This means we need to figure out which device fired the instance of the event we are currently handling. There are a number of ways to do this, but since we have one object per VINT port, we can just check the port number. Since I am not using multiple channels per port the port number is sufficient to uniquely identify what device we are dealing with. In C, this is done by checking the HubPort property of the handle of the event. Other languages will handle this differently- click here for more information.

static void CCONV onTemperatureAttachHandler(PhidgetHandle ph, void *ctx) {
    int port;
    Phidget_getHubPort(ph, &port);
    switch (port)
        //do some things based on the device we have opened

That's all there is to it (in terms of Phidget-specific code): Declare the objects, set parameters, open the channels and sort out the data once the events start firing.

Logging to a File

Logging information to a file is a general task that is handled natively by the programming language you use. There are libraries available for generating actual .xls files or other similar binary file types in many languages but that requires external includes and won't necessarily be available for every language. The most basic case would be a simple .csv (comma separated values) file which is just a normal text file with some specific formatting. For this, all we need to do is write our data as strings to the file and make sure that our "cells" are separated by a comma or new line character. To write to a file, we first have to declare a file handle and then use it to open a file.

FILE *file = fopen("phidgetLog.csv", "w");

If the filename we open doesn't currently exist in the directory then it will be created, otherwise the existing file will be opened. We are opening it with mode "w" for write since we want to write data to the file and not read from it. The details of the fopen function in C can be found here. If you are working with another language then you'll want to search for "file IO" to get a similar function. This is a very common thing to do so there should be no shortage of information available online.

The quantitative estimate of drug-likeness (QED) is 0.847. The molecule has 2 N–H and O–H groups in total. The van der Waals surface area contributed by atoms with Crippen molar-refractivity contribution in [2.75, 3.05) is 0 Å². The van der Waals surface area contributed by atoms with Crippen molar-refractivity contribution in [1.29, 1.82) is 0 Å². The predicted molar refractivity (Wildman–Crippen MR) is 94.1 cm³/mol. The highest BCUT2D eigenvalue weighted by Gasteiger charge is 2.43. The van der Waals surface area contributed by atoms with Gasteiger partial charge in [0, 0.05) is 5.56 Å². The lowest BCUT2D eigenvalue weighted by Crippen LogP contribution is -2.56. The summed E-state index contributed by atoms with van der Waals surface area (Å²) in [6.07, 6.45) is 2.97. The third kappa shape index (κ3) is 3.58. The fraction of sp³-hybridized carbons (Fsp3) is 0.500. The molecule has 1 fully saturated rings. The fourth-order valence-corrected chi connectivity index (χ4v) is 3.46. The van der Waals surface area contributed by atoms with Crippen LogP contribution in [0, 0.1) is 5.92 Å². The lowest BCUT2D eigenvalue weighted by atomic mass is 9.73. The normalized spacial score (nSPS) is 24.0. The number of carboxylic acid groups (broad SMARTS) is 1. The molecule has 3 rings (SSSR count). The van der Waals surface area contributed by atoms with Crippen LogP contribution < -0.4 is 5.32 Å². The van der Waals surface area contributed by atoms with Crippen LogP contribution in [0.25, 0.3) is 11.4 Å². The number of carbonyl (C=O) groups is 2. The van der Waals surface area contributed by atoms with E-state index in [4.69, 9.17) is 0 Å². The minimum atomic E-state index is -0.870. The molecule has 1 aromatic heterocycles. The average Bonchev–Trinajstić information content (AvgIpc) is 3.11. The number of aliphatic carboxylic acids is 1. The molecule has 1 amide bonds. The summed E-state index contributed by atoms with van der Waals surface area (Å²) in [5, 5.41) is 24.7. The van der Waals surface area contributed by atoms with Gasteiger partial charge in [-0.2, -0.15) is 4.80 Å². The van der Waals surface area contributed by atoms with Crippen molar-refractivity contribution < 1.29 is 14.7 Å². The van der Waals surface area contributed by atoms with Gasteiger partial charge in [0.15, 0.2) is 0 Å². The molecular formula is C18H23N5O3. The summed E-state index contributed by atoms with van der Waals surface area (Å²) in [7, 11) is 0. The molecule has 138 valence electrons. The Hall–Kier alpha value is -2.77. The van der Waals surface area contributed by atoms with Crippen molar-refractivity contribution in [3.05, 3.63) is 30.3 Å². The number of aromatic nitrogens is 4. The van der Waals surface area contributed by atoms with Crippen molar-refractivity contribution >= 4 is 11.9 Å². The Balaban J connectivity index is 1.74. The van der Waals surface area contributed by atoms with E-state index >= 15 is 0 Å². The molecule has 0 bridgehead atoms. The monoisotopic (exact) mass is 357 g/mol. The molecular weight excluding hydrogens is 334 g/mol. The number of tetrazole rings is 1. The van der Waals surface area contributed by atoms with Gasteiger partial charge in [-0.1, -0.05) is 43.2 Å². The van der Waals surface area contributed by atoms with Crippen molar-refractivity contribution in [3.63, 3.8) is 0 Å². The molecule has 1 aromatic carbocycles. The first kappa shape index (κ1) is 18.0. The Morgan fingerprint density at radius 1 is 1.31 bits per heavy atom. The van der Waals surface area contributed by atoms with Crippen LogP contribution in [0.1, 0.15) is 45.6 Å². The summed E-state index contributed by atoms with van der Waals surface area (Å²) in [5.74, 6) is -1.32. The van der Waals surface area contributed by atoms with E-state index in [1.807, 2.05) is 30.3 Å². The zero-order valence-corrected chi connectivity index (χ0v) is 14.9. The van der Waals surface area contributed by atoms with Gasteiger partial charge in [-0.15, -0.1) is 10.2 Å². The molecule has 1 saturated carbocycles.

From here we just need to write the actual data. The easiest way to do this is to pass our newly created file into the event handler and write it directly in the callback function.

int thermocoupleSample = 0;
static void CCONV onTemperatureChangeHandler(PhidgetTemperatureSensorHandle ph, void *ctx, double temperature) {
	FILE *file = (FILE *)ctx;
	fprintf(file, "Thermocouple,%f,%d\n", temperature, thermocoupleSample++);

int main() {
    FILE *file = fopen("phidgetLog.csv", "w");
    PhidgetTemperatureSensor_setOnTemperatureChangeHandler(thermocouple, onTemperatureChangeHandler, (void *)file);


In the code snippet above, we're only printing the data and an index number that counts up. Most of the time, you'll want to print some kind of timestamp so that this data can be plotted with time on the X axis. In the full examples provided at the bottom of this page, you'll find that we simply use the system's built-in time function to get the timestamp. One thing to keep in mind is that the timestamp is the time when the event fired, not when the data was actually gathered. As a result, the timestamp may not be precise, especially if you're using a high data rate and have events from multiple channels firing in quick succession. The good news is that this error is usually on the order of milliseconds, and it doesn't accumulate. For some Phidgets that require high time precision, there is an accurate timestamp passed from the device to the data event. Phidget accelerometers, spatials, GPS, and encoders all have some form of time tracking.

Full Examples

Here are the complete examples in both C and Python that combine all of what has been shown. The result is a program that opens 2 temperature devices and 1 voltage input and logs data from all 3 to a .csv file. Once the data is in the spreadsheet, you can manipulate it and create plots.

Download Source Code